Iran, Turkey Meet Amid ‘Massive Sanctions Busting’ Schemes

First meeting between Iranian president and Turkey in nearly 20 years
Turkey's President Abdullah Gul, right, and his Iranian counterpart Hassan Rouhani / AP

Turkey's President Abdullah Gul, right, and his Iranian counterpart Hassan Rouhani / AP

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Iranian President Hassan Rouhani is in Turkey this week for the first official high-level meeting in nearly 20 years, sparking speculation that the two nations are growing closer as a means to offset U.S. power in the region and further solidify a deal meant to skirt U.S. sanctions on Tehran.

Iranian President Hassan Rouhani landed in Ankara on Monday to meet with Turkish Prime Minister Recep Tayyip Erdogan and other senior Turkish officials about boosting trade ties and fighting extremism in the region.

It is the first time an Iranian president has visited Turkey since 1996, leading regional experts to raise questions about Turkey’s dependability as a U.S. ally in the fight to stop Iran’s nuclear weapons program and its continued efforts to skirt U.S. economic sanctions.

Rouhani’s meeting with Erdogan comes at a critical time, as Western nations are set to resume talks with Iran in Geneva over its contested nuclear program.

As Rouhani and Erdogan meet, the Turkish foreign ministry undersecretary is in Washington for meetings with the State Department and White House National Security Council, according to regional reports. The meetings will reportedly focus on the Syrian civil war, collapsed peace talks between the Israelis and Palestinians, and Iran’s nuclear program.

Turkey has been implicated in multiple sanctions-busting schemes that have helped Iran illicitly rake in cash despite U.S. sanctions.

The two nations have reportedly signed at least 10 new agreements since the meetings began.

“The 10 cooperation pacts signed between Iran and Turkey included agreement on joint film production, agreements on cultural, scientific, and educational exchanges, tourism cooperation programs, cultural heritage programs, cooperation between the two countries’ post organizations and cooperation between the two countries’ standard institutes,” Iran’s semi-official Fars News Agency reported early Monday.

Trade between the two nations hit $2.1 billion in January and February and both nations have vowed to increase the level of trade to $30 billion by 2015.

In a meeting Monday with his Turkish counterpart Abdullah Gul, Rouhani highlighted the need for Iran and Turkey to partner in fostering peace in Syria, where Iran has backed embattled president Bashar al-Assad. This has strained Iran’s relations with Turkey, which opposes the Syrian president.

Turkey and Iran appear to be setting aside their differences in Syria in a bid to grow closer with one another.

“Iran and Turkey are resolved to fight violence, extremism, and terrorism and they use all their possibilities and power to this end and they are determined to increase their cooperation and spare no efforts in this regard,” Rouhani was quoted as saying in a joint press conference Monday with Gul.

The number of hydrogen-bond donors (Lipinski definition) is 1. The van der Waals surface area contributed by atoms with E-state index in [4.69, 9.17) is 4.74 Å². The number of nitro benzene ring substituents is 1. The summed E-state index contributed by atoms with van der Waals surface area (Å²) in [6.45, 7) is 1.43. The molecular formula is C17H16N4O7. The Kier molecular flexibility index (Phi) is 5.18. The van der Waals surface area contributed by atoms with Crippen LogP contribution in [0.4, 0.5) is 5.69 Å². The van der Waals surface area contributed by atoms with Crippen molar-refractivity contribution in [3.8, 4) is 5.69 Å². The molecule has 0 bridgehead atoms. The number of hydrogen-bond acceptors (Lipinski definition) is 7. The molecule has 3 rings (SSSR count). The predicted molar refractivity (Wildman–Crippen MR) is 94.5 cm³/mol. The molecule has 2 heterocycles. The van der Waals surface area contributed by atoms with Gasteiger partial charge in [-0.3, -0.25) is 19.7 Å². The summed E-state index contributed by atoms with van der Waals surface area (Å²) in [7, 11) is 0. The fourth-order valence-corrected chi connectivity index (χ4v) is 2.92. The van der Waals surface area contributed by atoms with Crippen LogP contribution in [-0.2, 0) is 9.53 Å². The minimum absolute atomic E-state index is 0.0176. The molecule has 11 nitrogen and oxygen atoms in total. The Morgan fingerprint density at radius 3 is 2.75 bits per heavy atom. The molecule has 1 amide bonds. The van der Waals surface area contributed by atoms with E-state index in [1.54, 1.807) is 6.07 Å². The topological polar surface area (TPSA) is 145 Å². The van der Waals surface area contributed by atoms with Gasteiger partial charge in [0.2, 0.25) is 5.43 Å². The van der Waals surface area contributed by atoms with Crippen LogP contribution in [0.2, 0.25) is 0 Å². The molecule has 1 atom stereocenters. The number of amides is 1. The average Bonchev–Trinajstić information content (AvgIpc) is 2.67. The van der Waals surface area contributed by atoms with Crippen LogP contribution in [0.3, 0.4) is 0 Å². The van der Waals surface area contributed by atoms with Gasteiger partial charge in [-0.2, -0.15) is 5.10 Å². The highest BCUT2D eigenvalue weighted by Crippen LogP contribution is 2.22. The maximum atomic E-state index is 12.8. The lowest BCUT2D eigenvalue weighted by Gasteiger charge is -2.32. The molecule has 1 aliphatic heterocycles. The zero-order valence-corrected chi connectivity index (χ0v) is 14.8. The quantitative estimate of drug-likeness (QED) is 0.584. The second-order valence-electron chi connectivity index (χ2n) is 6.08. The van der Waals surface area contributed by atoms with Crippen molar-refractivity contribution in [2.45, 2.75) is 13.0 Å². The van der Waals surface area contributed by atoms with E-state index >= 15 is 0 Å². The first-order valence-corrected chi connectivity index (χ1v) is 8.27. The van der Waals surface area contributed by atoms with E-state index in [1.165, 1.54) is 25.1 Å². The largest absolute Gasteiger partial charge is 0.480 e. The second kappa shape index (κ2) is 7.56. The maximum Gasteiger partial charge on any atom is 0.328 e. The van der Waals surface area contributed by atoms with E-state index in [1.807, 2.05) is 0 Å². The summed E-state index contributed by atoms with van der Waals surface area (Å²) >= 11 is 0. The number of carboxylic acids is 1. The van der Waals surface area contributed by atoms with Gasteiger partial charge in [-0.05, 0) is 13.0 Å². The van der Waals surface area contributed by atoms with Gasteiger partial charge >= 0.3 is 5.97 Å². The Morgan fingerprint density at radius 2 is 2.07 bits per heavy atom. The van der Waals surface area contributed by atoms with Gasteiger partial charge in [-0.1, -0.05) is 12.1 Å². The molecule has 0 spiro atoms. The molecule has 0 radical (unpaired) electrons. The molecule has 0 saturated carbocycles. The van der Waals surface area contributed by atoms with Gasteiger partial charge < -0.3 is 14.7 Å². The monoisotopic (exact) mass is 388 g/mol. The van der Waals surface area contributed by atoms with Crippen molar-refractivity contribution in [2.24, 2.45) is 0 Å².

Rouhani is being accompanied on his two-day trip by Iranian Foreign Minister Javad Zarif, the lead negotiator in nuclear talks, and several other high level officials, including Iranian Oil Minister Bijan Namdar Zanganeh.

Regional experts say that Rouhani’s trip is a sign that Turkey, once a close U.S. ally, is moving away from the West.

“All of this comes amidst reports of massive sanctions busting facilitated by Turkey on behalf of Iran. First there was the gas-for-gold scheme where Turkey helped Iran pocket some $12 billion in oil sales,” said Jonathan Schanzer, vice president for research at the Foundation for Defense of Democracies (FDD). “This was followed up by revelations of sanctions busting on the part of Iranian businessmen in Turkey to the tune of €87 billion.”

“There may be tension over the civil war in Syria. But there appears to be far more drawing these two neighbors together than driving them apart,” Schanzer said. “This, of course, raises questions about Turkey’s reliability as a U.S. ally and as a NATO ally—questions that FDD continues to raise as it investigates Turkey’s illicit finance activity. This is activity that cannot be ignored. And this visit only punctuates our concerns.”

Erdogan was in Tehran in January to meet with Iranian Supreme Leader Ali Khamenei, another sign of warming ties between the two one-time rivals.

Iranian parliament member Moayed Hosseini Sadr, who heads the country’s Iran-Turkey Parliamentary Friendship Group, expressed optimism about the trip Monday, saying that an increase in ties between Iran and Turkey “will be to the benefit of the entire region.”

Adam Kredo   Email Adam | Full Bio | RSS
Adam Kredo is senior writer for the Washington Free Beacon. Formerly an award-winning political reporter for the Washington Jewish Week, where he frequently broke national news, Kredo’s work has been featured in outlets such as the Jerusalem Post, the Jewish Telegraphic Agency, and Politico, among others. He lives in Maryland with his comic books. His Twitter handle is @Kredo0. His email address is kredo@freebeacon.com.